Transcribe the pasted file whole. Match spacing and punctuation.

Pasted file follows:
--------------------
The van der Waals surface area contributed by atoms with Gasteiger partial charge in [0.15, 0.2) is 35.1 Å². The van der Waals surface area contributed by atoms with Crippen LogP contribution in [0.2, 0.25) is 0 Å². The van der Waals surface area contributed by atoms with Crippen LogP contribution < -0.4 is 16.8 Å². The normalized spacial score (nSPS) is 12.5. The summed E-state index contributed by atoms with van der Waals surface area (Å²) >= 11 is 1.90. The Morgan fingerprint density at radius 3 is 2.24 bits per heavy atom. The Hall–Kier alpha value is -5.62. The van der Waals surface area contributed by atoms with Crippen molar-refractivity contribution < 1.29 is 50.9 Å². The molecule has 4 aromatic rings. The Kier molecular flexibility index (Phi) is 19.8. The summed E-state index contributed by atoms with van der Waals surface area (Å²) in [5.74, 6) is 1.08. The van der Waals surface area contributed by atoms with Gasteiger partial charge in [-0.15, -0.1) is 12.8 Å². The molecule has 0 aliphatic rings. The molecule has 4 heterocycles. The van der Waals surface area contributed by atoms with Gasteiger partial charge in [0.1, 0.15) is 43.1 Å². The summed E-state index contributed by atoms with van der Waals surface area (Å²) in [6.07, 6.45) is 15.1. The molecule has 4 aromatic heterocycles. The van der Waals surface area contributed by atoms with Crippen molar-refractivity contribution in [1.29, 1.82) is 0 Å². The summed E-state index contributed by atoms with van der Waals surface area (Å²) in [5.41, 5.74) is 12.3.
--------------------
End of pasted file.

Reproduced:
The van der Waals surface area contributed by atoms with Gasteiger partial charge in [0.15, 0.2) is 35.1 Å². The van der Waals surface area contributed by atoms with Crippen LogP contribution in [0.2, 0.25) is 0 Å². The van der Waals surface area contributed by atoms with Crippen LogP contribution < -0.4 is 16.8 Å². The normalized spacial score (nSPS) is 12.5. The summed E-state index contributed by atoms with van der Waals surface area (Å²) >= 11 is 1.90. The Morgan fingerprint density at radius 3 is 2.24 bits per heavy atom. The Hall–Kier alpha value is -5.62. The van der Waals surface area contributed by atoms with Crippen molar-refractivity contribution < 1.29 is 50.9 Å². The molecule has 4 aromatic rings. The Kier molecular flexibility index (Phi) is 19.8. The summed E-state index contributed by atoms with van der Waals surface area (Å²) in [5.74, 6) is 1.08. The van der Waals surface area contributed by atoms with Gasteiger partial charge in [-0.15, -0.1) is 12.8 Å². The molecule has 0 aliphatic rings. The molecule has 4 heterocycles. The van der Waals surface area contributed by atoms with Gasteiger partial charge in [0.1, 0.15) is 43.1 Å². The summed E-state index contributed by atoms with van der Waals surface area (Å²) in [6.07, 6.45) is 15.1. The molecule has 4 aromatic heterocycles. The van der Waals surface area contributed by atoms with Crippen molar-refractivity contribution in [1.29, 1.82) is 0 Å². The summed E-state index contributed by atoms with van der Waals surface area (Å²) in [5.41, 5.74) is 12.3.